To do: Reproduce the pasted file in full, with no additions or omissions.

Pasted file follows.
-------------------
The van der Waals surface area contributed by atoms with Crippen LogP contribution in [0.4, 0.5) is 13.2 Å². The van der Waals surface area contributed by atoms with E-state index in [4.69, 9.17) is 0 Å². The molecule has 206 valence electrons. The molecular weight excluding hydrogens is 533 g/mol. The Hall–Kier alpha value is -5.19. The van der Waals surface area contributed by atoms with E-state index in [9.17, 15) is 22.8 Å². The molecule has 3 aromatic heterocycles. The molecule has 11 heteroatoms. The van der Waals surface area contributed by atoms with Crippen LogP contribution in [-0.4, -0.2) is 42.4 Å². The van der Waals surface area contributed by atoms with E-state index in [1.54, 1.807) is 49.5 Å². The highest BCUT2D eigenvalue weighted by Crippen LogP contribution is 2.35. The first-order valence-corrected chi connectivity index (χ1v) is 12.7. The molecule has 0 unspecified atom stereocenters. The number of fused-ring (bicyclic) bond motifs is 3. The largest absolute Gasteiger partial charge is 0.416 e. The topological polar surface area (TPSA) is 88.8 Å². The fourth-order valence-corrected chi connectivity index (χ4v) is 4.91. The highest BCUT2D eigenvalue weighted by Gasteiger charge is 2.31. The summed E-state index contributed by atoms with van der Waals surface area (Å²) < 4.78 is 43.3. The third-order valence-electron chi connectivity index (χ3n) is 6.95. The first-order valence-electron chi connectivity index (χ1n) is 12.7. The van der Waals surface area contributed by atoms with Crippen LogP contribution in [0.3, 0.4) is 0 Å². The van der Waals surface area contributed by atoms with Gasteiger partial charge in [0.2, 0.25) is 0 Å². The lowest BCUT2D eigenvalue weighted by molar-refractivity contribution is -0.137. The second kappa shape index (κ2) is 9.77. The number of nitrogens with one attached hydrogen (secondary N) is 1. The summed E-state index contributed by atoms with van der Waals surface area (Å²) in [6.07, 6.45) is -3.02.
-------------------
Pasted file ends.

The van der Waals surface area contributed by atoms with Crippen LogP contribution in [0.4, 0.5) is 13.2 Å². The van der Waals surface area contributed by atoms with E-state index in [4.69, 9.17) is 0 Å². The molecule has 206 valence electrons. The molecular weight excluding hydrogens is 533 g/mol. The Hall–Kier alpha value is -5.19. The van der Waals surface area contributed by atoms with E-state index in [9.17, 15) is 22.8 Å². The molecule has 3 aromatic heterocycles. The molecule has 11 heteroatoms. The van der Waals surface area contributed by atoms with Crippen LogP contribution in [-0.4, -0.2) is 42.4 Å². The van der Waals surface area contributed by atoms with E-state index in [1.54, 1.807) is 49.5 Å². The highest BCUT2D eigenvalue weighted by Crippen LogP contribution is 2.35. The first-order valence-corrected chi connectivity index (χ1v) is 12.7. The molecule has 0 unspecified atom stereocenters. The number of fused-ring (bicyclic) bond motifs is 3. The largest absolute Gasteiger partial charge is 0.416 e. The topological polar surface area (TPSA) is 88.8 Å². The fourth-order valence-corrected chi connectivity index (χ4v) is 4.91. The highest BCUT2D eigenvalue weighted by Gasteiger charge is 2.31. The summed E-state index contributed by atoms with van der Waals surface area (Å²) < 4.78 is 43.3. The third-order valence-electron chi connectivity index (χ3n) is 6.95. The first-order valence-electron chi connectivity index (χ1n) is 12.7. The van der Waals surface area contributed by atoms with Crippen LogP contribution in [0.3, 0.4) is 0 Å². The van der Waals surface area contributed by atoms with Gasteiger partial charge in [0.2, 0.25) is 0 Å². The lowest BCUT2D eigenvalue weighted by molar-refractivity contribution is -0.137. The second kappa shape index (κ2) is 9.77. The number of nitrogens with one attached hydrogen (secondary N) is 1. The summed E-state index contributed by atoms with van der Waals surface area (Å²) in [6.07, 6.45) is -3.02.